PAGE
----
Following the budget, the Australian, the Business Spectator and the Australian Financial Review were among those referring favourably to Turnbull’s positions on public spending.
By contrast, shadow treasurer Joe Hockey has been roundly pilloried for his performance last Wednesday at the National Press Club (NPC). Responding to the government’s budget, he was unable to answer journalists’ questions over various irregularities and accounting tricks purportedly used by the opposition to come up with proposed spending cuts and savings totalling $50 billion. Hockey accused one journalist of being a Labor government stooge.
The Australian Financial Review’s commentator Laura Tingle described him last Friday as “at best a lightweight” and ridiculed his perceived status as a “good bloke”.
The Australian concluded that his NPC appearance confirmed Hockey’s nickname of “Sloppy Joe” and called for Abbott to demote his “weakest link” in favour of Turnbull, “the most able economic thinker in parliament”. The editorial declared: “The opposition leader must maintain discipline if the coalition is to remain competitive, and should concentrate on strengthening his policy platform.”
This directive underscores the Murdoch media’s caution with Abbott. By “remaining competitive,” the Australian does not mean in relation to the Labor Party—the opposition is far ahead of the government according to every recently released opinion poll—but rather is referring to Abbott’s credibility as assessed by key layers of the ruling elite. If the Liberal leader “strengthens his policy platform,” then the Australian may follow Abbott’s call to whip up a campaign against the minority government, aimed at creating a climate for its removal. The newspaper did precisely this in 1975, playing an important role in the ousting of Labor Prime Minister Gough Whitlam.
But for now at least, Abbott’s appeal for an early election is not being picked up, and the impasse is generating further tensions within the opposition.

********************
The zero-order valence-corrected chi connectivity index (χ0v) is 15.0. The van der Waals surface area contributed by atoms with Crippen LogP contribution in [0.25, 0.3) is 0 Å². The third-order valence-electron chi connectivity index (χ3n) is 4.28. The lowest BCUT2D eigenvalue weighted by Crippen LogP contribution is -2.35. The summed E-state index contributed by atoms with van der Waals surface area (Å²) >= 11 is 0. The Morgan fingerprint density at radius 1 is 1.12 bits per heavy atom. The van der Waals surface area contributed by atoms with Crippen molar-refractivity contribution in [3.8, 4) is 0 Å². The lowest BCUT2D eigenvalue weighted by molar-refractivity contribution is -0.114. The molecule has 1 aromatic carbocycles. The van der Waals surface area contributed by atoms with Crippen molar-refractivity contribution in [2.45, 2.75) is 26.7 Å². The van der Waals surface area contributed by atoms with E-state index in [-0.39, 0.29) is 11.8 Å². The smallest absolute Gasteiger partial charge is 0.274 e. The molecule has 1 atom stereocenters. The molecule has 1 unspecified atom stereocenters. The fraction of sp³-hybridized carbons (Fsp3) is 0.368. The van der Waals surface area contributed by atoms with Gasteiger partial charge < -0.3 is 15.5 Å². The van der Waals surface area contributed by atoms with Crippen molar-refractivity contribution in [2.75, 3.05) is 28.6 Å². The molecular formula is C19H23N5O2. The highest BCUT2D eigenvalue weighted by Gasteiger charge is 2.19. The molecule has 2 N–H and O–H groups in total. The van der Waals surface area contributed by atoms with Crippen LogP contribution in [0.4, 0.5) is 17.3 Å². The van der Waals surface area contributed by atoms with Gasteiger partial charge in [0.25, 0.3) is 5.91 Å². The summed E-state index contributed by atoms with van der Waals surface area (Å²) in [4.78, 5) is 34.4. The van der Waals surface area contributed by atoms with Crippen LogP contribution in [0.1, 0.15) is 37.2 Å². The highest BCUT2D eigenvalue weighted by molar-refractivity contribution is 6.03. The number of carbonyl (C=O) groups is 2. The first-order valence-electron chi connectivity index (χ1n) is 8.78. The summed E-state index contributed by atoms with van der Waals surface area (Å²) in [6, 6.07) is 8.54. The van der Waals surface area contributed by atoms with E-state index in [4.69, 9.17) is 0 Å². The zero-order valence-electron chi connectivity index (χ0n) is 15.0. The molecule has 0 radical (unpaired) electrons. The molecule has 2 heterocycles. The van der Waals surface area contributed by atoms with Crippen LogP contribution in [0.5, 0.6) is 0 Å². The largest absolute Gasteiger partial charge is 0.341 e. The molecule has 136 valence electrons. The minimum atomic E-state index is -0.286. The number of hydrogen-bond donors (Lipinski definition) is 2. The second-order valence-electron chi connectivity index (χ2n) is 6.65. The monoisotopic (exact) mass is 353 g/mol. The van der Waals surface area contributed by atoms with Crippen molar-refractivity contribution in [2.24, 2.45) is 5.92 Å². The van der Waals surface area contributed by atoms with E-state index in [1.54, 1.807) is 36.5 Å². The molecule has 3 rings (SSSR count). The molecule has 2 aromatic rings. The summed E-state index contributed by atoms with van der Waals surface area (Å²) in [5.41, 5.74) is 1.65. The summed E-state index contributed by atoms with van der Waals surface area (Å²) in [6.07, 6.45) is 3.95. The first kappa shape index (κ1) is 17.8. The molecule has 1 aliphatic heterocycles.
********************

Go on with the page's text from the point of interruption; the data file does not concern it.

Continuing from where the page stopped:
Yesterday the Sunday Age and Sun-Herald reported that before the budget, Hockey and Abbott held a “fiery conversation in which both called into question the other’s loyalties and political ideology”. Hockey accused his leader of leaving him “swinging in the wind” after Abbott, under pressure from his coalition National Party partner, forced him to repudiate a suggestion that the opposition would tax family trusts in the same way as companies. According to the unnamed Liberal source, the phone conversation “descended into a slanging match before ending abruptly without resolution”.
The Liberals’ inability to maintain elementary party discipline reflects the broader crisis of the entire political establishment in Australia, fuelled by deepening turmoil in the global economy and the enormous pressures now confronting every sector of the Australian economy other than mining. This political crisis ultimately reflects the ruling elite’s ongoing struggle to forge a government capable of carrying out its policy requirements, including drastically lowering the living standards of the working class.